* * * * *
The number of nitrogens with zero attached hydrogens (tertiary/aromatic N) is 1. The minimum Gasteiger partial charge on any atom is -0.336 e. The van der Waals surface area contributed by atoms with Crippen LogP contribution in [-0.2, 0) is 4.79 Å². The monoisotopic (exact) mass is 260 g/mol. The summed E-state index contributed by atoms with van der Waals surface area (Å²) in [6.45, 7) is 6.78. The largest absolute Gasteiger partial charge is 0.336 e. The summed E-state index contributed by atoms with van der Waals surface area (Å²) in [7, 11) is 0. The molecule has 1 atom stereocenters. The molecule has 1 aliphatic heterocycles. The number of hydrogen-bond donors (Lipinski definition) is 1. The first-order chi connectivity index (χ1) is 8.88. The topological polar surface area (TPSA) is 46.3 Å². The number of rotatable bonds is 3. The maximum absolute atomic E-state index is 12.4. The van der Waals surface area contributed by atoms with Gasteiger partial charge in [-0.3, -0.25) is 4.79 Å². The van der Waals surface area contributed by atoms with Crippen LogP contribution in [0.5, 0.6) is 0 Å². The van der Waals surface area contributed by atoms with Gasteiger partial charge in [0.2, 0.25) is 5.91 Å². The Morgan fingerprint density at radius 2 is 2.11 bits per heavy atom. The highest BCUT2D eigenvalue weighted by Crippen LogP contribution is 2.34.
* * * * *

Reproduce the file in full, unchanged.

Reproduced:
The number of nitrogens with zero attached hydrogens (tertiary/aromatic N) is 1. The minimum Gasteiger partial charge on any atom is -0.336 e. The van der Waals surface area contributed by atoms with Crippen LogP contribution in [-0.2, 0) is 4.79 Å². The monoisotopic (exact) mass is 260 g/mol. The summed E-state index contributed by atoms with van der Waals surface area (Å²) in [6.45, 7) is 6.78. The largest absolute Gasteiger partial charge is 0.336 e. The summed E-state index contributed by atoms with van der Waals surface area (Å²) in [7, 11) is 0. The molecule has 1 atom stereocenters. The molecule has 1 aliphatic heterocycles. The number of hydrogen-bond donors (Lipinski definition) is 1. The first-order chi connectivity index (χ1) is 8.88. The topological polar surface area (TPSA) is 46.3 Å². The number of rotatable bonds is 3. The maximum absolute atomic E-state index is 12.4. The van der Waals surface area contributed by atoms with Gasteiger partial charge in [-0.3, -0.25) is 4.79 Å². The van der Waals surface area contributed by atoms with Crippen LogP contribution in [0.5, 0.6) is 0 Å². The van der Waals surface area contributed by atoms with Gasteiger partial charge in [0.2, 0.25) is 5.91 Å². The Morgan fingerprint density at radius 2 is 2.11 bits per heavy atom. The highest BCUT2D eigenvalue weighted by Crippen LogP contribution is 2.34.